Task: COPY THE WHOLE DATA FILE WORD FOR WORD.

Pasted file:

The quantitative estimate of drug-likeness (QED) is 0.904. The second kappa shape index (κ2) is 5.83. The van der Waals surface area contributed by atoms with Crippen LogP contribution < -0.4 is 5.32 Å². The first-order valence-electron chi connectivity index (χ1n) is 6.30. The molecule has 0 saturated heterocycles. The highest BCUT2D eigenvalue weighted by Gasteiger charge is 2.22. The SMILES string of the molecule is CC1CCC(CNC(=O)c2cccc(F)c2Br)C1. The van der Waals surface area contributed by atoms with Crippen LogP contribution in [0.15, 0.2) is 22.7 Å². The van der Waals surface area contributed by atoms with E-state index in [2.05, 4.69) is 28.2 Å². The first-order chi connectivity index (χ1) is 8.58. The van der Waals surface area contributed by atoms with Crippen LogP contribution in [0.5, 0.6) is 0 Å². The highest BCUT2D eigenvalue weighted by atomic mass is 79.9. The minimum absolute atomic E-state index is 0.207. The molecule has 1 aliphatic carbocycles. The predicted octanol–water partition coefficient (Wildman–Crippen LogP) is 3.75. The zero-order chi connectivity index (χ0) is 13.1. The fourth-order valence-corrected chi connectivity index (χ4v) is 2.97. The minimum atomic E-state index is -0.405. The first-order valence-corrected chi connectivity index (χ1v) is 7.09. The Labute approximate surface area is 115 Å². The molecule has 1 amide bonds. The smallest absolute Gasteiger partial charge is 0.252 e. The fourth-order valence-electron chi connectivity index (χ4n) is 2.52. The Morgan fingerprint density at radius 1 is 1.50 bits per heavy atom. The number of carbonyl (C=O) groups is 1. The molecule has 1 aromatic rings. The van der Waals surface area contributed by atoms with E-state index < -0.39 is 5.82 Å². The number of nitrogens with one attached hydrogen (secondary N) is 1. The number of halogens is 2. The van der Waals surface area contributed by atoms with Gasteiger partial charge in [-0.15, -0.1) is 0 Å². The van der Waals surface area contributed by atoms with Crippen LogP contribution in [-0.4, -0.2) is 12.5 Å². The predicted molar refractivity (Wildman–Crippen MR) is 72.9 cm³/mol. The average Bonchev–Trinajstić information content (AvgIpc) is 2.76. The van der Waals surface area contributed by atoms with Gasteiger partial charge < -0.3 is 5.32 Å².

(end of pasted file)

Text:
The quantitative estimate of drug-likeness (QED) is 0.904. The second kappa shape index (κ2) is 5.83. The van der Waals surface area contributed by atoms with Crippen LogP contribution < -0.4 is 5.32 Å². The first-order valence-electron chi connectivity index (χ1n) is 6.30. The molecule has 0 saturated heterocycles. The highest BCUT2D eigenvalue weighted by Gasteiger charge is 2.22. The SMILES string of the molecule is CC1CCC(CNC(=O)c2cccc(F)c2Br)C1. The van der Waals surface area contributed by atoms with Crippen LogP contribution in [0.15, 0.2) is 22.7 Å². The van der Waals surface area contributed by atoms with E-state index in [2.05, 4.69) is 28.2 Å². The first-order chi connectivity index (χ1) is 8.58. The van der Waals surface area contributed by atoms with Crippen LogP contribution in [0.5, 0.6) is 0 Å². The highest BCUT2D eigenvalue weighted by atomic mass is 79.9. The minimum absolute atomic E-state index is 0.207. The molecule has 1 aliphatic carbocycles. The predicted octanol–water partition coefficient (Wildman–Crippen LogP) is 3.75. The zero-order chi connectivity index (χ0) is 13.1. The fourth-order valence-corrected chi connectivity index (χ4v) is 2.97. The minimum atomic E-state index is -0.405. The first-order valence-corrected chi connectivity index (χ1v) is 7.09. The Labute approximate surface area is 115 Å². The molecule has 1 amide bonds. The smallest absolute Gasteiger partial charge is 0.252 e. The fourth-order valence-electron chi connectivity index (χ4n) is 2.52. The Morgan fingerprint density at radius 1 is 1.50 bits per heavy atom. The number of carbonyl (C=O) groups is 1. The molecule has 1 aromatic rings. The van der Waals surface area contributed by atoms with E-state index < -0.39 is 5.82 Å². The number of nitrogens with one attached hydrogen (secondary N) is 1. The number of halogens is 2. The van der Waals surface area contributed by atoms with Gasteiger partial charge in [-0.15, -0.1) is 0 Å². The van der Waals surface area contributed by atoms with Crippen LogP contribution in [-0.4, -0.2) is 12.5 Å². The predicted molar refractivity (Wildman–Crippen MR) is 72.9 cm³/mol. The average Bonchev–Trinajstić information content (AvgIpc) is 2.76. The van der Waals surface area contributed by atoms with Gasteiger partial charge < -0.3 is 5.32 Å².